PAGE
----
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China Re-Shutters Movie Theaters Amidst Fears of Second Outbreak

After recently announcing a plan to gradually reopen cinemas, Beijing has abruptly reversed course.

Wang Xudong, the manager of Zhuolu County Digital Cinema, checks on the main screening hall in Zhuolu county in north China's Hebei province. The brightly-decorated 3-D cinema in this town outside Beijing is showing the latest Chinese and Hollywood films, to row after row of empty red seats. So few people come to watch films here that the theater manager rents out the halls to travelling sales companies or music teachersBiggest Cinema Market, Beijing, China - 12 Dec 2016

Zhuolu County Digital Cinema

Andy Wong/AP/Shutterstock

The Chinese government has put the kibosh on its plan to re-open shuttered movie theaters which had closed due to the coronavirus outbreak. (Via Variety.) China’s film bureau released a notice Friday morning to the some 500 movie theaters that had been given the green light to re-open, ordering all theaters to shut down again. The official explanation is still unknown, but many are speculating that Beijing is fearful of a potential second wave of coronavirus cases.

Theaters that were preparing to re-open had been given specific permission from their local governments, after proving compliance with all health and safety regulations. On Thursday, the municipal authorities in Shanghai announced it had given the go-ahead to 205 theaters to re-open on Saturday. The China Film Group, the state-backed distributor that controls all movie release dates in the country, announced a plan to re-release past blockbuster titles, such as “Wolf Warrior 2” and “The Wandering Earth,” as well as Hollywood fare like “The Avengers” franchise and “Green Book,” in order to entice audiences back into seats.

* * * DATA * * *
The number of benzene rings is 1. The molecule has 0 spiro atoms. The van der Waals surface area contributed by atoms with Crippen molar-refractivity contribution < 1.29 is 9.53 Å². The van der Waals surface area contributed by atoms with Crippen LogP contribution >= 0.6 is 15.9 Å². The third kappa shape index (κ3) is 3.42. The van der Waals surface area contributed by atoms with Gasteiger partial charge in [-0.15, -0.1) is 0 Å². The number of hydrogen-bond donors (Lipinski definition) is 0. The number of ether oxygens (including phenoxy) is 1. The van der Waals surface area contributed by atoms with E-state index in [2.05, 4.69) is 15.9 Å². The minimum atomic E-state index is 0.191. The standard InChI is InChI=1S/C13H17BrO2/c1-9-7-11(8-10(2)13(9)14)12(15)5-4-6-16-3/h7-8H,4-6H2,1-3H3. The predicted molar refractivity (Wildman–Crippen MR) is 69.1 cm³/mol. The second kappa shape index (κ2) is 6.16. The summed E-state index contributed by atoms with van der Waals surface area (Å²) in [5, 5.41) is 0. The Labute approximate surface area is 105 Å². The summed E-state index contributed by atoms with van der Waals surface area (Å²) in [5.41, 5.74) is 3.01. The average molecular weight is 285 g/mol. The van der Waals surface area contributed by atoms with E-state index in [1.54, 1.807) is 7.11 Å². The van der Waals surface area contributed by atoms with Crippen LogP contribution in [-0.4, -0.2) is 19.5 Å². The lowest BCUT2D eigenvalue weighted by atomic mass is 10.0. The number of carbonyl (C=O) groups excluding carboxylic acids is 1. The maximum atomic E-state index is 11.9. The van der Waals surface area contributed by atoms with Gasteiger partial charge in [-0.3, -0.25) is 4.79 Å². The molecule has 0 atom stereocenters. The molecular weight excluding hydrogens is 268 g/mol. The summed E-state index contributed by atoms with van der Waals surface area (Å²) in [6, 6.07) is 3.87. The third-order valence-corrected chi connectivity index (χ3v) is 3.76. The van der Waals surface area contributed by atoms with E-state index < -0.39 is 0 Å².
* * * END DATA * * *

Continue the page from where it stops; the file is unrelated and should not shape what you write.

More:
Still, ticket sales were low as fearful audiences stayed home. The Zhongying Golden Palm Cinema in Xinjiang provincial capital Urumqi became the first movie theater in China to reopen its doors on March 22, but not a single moviegoer showed up on day one. The national daily box office intake was in the low thousands of dollars.

“We can’t stay closed forever,” the theater operator said at the time. “We can only cooperate with the notices, and test the situation a bit, and see what feedback we get from the public. If there are no new films, it makes no difference if we’re open or not. At the moment, we only have these few films; we have to wait and see if there will be new movies released.”

This is not the first time the Chinese government has reversed course. In late February, local officials said they would loosen quarantine restrictions in Wuhan, the original site of the outbreak, allowing healthy people to leave the city. Hours later, it rescinded the order, saying it had been an “invalid” decision made without higher authorization.

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